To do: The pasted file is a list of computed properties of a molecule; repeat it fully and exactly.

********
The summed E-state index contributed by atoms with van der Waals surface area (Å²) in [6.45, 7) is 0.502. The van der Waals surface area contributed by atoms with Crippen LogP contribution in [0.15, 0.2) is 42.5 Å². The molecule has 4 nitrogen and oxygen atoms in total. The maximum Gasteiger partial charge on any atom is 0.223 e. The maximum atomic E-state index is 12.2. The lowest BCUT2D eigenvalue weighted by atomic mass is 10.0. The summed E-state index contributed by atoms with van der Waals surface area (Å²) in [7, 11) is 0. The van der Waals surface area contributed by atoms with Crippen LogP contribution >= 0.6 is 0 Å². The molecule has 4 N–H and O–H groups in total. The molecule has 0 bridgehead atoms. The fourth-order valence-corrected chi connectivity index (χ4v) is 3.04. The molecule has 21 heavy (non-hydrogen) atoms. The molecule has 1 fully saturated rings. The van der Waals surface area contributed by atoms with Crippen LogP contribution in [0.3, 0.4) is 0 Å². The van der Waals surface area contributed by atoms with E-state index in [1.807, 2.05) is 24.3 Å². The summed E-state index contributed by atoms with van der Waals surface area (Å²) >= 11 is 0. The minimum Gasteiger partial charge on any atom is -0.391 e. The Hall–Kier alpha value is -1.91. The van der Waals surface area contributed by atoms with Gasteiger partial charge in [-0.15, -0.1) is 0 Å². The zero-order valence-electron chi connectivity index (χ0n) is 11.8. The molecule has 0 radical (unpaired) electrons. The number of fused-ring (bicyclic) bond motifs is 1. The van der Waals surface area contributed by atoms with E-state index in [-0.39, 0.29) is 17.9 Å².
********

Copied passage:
The summed E-state index contributed by atoms with van der Waals surface area (Å²) in [6.45, 7) is 0.502. The van der Waals surface area contributed by atoms with Crippen LogP contribution in [0.15, 0.2) is 42.5 Å². The molecule has 4 nitrogen and oxygen atoms in total. The maximum Gasteiger partial charge on any atom is 0.223 e. The maximum atomic E-state index is 12.2. The lowest BCUT2D eigenvalue weighted by atomic mass is 10.0. The summed E-state index contributed by atoms with van der Waals surface area (Å²) in [7, 11) is 0. The van der Waals surface area contributed by atoms with Crippen LogP contribution >= 0.6 is 0 Å². The molecule has 4 N–H and O–H groups in total. The molecule has 0 bridgehead atoms. The fourth-order valence-corrected chi connectivity index (χ4v) is 3.04. The molecule has 21 heavy (non-hydrogen) atoms. The molecule has 1 fully saturated rings. The van der Waals surface area contributed by atoms with Crippen LogP contribution in [0.3, 0.4) is 0 Å². The van der Waals surface area contributed by atoms with E-state index in [1.807, 2.05) is 24.3 Å². The summed E-state index contributed by atoms with van der Waals surface area (Å²) >= 11 is 0. The minimum Gasteiger partial charge on any atom is -0.391 e. The Hall–Kier alpha value is -1.91. The van der Waals surface area contributed by atoms with Gasteiger partial charge in [-0.15, -0.1) is 0 Å². The zero-order valence-electron chi connectivity index (χ0n) is 11.8. The molecule has 0 radical (unpaired) electrons. The number of fused-ring (bicyclic) bond motifs is 1. The van der Waals surface area contributed by atoms with E-state index in [-0.39, 0.29) is 17.9 Å².